The jaw jerk, or masseter reflex, is contraction of the masseter and temporalis muscles in response to a tap on the jaw with the mouth held slightly open. Both the afferent and efferent limbs of the arc run in the mandibular division of the trigeminal (V) nerve, connecting centrally with the mesencephalic (motor) nucleus of the trigeminal nerve. The reflex is highly reproducible; there is a linear correlation between age and reflex latency, and a negative correlation between age and reflex amplitude.
Interruption of the reflex arc leads to a diminished or absent jaw jerk as in bulbar palsy (although an absent jaw jerk may be a normal finding, particularly in the elderly). Bilateral supranuclear lesions cause a brisk jaw jerk, as in pseudobulbar palsy (e.g., in motor neurone disease).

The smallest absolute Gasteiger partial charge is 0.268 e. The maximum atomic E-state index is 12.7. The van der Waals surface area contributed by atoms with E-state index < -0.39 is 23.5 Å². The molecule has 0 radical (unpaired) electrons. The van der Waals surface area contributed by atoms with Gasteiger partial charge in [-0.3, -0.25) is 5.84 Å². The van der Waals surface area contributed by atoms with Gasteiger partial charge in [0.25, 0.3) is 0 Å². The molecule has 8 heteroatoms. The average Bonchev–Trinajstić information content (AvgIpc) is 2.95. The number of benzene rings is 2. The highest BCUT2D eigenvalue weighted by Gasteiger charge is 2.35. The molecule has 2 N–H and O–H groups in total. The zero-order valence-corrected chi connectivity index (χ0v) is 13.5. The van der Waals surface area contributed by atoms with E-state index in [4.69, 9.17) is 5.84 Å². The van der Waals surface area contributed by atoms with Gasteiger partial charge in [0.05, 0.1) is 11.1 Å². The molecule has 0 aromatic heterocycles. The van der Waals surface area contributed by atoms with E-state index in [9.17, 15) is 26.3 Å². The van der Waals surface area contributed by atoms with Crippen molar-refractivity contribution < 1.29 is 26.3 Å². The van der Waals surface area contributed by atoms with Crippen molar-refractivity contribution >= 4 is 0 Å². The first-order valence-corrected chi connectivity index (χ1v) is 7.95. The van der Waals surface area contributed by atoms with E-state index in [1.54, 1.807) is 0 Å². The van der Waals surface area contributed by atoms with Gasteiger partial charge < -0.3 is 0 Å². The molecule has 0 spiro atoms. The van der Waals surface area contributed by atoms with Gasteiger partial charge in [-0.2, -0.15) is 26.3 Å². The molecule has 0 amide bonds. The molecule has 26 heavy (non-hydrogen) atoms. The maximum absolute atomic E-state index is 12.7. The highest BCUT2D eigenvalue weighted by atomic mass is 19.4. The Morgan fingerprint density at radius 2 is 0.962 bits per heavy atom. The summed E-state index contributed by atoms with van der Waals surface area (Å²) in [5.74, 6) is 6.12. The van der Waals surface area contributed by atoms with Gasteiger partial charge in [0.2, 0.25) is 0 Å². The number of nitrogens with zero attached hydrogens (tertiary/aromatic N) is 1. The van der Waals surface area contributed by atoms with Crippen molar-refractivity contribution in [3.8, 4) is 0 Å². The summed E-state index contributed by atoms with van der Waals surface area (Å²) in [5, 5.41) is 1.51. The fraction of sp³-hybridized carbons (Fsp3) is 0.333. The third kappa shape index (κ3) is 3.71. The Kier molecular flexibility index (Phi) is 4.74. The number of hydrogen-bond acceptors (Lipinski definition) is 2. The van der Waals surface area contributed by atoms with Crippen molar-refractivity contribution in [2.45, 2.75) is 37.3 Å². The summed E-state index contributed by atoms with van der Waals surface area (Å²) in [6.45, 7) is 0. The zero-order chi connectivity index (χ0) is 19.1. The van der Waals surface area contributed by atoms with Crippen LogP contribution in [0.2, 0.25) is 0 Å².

Fitzek S, Fitzek C, Hopf HC. Normative values of the masseter reflex (myotatic masseter reflex). Journal of Neurology 2000; 247 (suppl3): 176-177 (abstract 724)